Deaf people in Norway have been organized in a national association since 1918. Before that, there were deaf associations in several cities.
The first deaf association in Norway was founded in Oslo in 1878. Many battles have been fought with the authorities since then. It has often taken a long time before changes have taken place.
When the Norwegian Association of the Deaf was founded in 1918, it happened at the school for the deaf in Trondheim. Deaf teacher Johannes Berge became the leader. In other words, there were close connections between the organization and the schools for the deaf in the beginning.
In the early days, deaf teachers and deaf priests were the leaders of the deaf associations. Eventually, the deaf themselves took over more and more of the positions in the organization.
In 1933, the association got its first deaf chairman in Helmer Moe. Some of the important issues in the Deaf Association's history have been the struggle for the deaf to have the best possible schooling, access to deaf interpreters and access to technical aids. Some issues have been so important to the Deaf Association that they have chosen to gather for demonstrations and strikes.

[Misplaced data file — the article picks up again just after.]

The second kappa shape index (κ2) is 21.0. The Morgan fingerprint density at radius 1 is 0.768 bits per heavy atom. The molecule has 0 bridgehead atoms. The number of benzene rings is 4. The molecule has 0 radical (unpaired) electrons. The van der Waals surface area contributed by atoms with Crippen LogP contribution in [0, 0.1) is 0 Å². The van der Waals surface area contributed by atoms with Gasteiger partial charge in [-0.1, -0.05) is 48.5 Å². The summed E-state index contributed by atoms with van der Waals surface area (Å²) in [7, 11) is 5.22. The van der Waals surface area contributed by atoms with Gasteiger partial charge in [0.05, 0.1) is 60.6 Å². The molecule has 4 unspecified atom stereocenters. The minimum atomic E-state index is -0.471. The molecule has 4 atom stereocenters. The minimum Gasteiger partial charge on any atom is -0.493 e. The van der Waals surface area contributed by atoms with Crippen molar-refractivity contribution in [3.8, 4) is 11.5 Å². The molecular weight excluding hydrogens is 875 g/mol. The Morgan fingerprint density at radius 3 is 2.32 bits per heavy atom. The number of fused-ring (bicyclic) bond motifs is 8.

Sign language, its place in schools for the deaf and in society, has been a constant issue for the Deaf Association since its inception. When the Deaf Association held its first national meeting in the summer of 1920 in Bergen, the place of sign language in the school for the deaf was up for debate. The association believed that there had to be a change in the deaf schools' dismissive attitude to sign language. There was debate. Many deaf people believed that it would be an advantage if instruction in sign language was provided, and that the teachers at the school for the deaf learned to understand and use the children's sign language. The deaf teachers did not agree, and it was their views that went through. It was said that it was okay for the deaf associations to start working for the members to learn to use a common sign language for the whole country, but the deaf teachers believed that sign language should not be used as a language of instruction in deaf schools."
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